And I'll set the dark color to bright green. I'll also want to adjust these parameters here. The spread controls the evenness of the effect. If want it to be perfectly even across the surface, we'll set the spread to one, and then the max distance is the size of the effect. I want to set this to a value of one centimeter, here just for demonstration purposes. We'll come back in here and change that again later. All right and finally, just to speed things up a little bit, I'm going to go into Render Setup, and just turn off Final Gather. And tha'll also illustrate that the ambient occlusion effect can exist independent of final gatherer or indirect illumination.
Okay, so, final gather's turned off. I've got really extreme settings here, for the ambient occlusion color, so we can do a test render. Okay, that's a really good illustration of what final gather does. In areas where surfaces are close together, we have a different color. Cool. So now we're going to set this to colors and values that work with our particular scene. I'll re-enable Final Gather and close that Render Setup window. Set the dark color back down to black. No green, no red, no blue. The bright color we want to be, the diffuse color, which is the orange.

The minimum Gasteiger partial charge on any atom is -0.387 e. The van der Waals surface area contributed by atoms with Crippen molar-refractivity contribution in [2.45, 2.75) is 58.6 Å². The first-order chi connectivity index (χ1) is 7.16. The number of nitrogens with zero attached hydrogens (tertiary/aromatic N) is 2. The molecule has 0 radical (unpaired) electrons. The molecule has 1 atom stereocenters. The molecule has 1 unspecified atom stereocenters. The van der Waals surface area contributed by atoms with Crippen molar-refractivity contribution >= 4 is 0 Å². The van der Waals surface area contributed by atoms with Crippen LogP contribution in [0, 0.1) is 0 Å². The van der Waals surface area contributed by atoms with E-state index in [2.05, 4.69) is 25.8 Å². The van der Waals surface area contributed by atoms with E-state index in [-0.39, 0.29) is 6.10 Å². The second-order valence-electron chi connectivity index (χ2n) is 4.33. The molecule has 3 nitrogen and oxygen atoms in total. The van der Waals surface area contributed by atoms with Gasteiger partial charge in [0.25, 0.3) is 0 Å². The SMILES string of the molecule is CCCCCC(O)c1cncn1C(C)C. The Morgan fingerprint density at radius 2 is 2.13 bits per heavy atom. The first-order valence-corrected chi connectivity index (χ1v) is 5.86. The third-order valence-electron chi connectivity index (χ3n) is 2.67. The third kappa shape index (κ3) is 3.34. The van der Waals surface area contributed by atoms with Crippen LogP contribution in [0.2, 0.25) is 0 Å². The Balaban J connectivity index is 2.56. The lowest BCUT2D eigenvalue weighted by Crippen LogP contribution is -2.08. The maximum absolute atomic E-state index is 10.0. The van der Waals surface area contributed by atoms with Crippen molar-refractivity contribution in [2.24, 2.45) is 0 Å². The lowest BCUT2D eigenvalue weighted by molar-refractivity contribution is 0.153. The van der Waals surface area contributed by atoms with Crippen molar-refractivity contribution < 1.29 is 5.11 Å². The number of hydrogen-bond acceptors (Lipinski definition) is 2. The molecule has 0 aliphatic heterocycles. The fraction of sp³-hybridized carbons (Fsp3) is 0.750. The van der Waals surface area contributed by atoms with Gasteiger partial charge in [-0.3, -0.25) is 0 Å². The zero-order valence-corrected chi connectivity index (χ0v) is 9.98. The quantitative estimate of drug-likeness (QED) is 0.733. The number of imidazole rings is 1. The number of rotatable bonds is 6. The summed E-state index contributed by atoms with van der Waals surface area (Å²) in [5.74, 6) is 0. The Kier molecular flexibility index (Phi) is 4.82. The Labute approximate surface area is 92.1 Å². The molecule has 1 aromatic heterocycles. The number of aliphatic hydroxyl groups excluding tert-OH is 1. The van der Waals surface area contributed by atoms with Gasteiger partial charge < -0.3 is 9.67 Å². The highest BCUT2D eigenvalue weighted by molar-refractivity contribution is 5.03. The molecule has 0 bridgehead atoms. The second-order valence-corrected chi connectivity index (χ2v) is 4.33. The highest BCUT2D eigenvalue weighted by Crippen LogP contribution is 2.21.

So, we'll give it a little bit of green, half green and no blue. So that's the orange color for the diffuse. And then the max distance, I'll set it to a value of 0.3 centimeters. Great. And then, back in the watch body material, double-click on that. Set our diffuse level back to 0.3, and our reflectivity back up to one. And now we're going to be blocking all the light that's reaching the diffuse component. But to give it and even more of an effect, we can also block the reflections and highlights.
To do that, I'll make another ambient occlusion node. Hold down Shift and drag to create a copy, and then, let's just organize our scene here a little bit. Connect this ambient occlusion node, to the reflection color map. And then double click-it. Because we don't want it to be the same color. Remember we want the reflection color to be a little bit less saturated. Go into that bright color swatch. And bring the saturation down a bit to, about 0.9 or so. Maybe a little bit less. 0.8 something.
0.88 or so. Okay, so we've made all those changes. We've connected two ambient occlusion nodes, one to the diffuse color, one to the reflection color. We've got a max distance of 0.03 centimeters, and a spread of one on both, and, we're going to do a test render. Okay. That's looking all right. We've added the ambient occlusion effect, and now we've got a little bit more defined darkness in between the surfaces of things. And that's going to enhance the realism of our final rendering.
And that wraps up our chapter on materials, or product shot.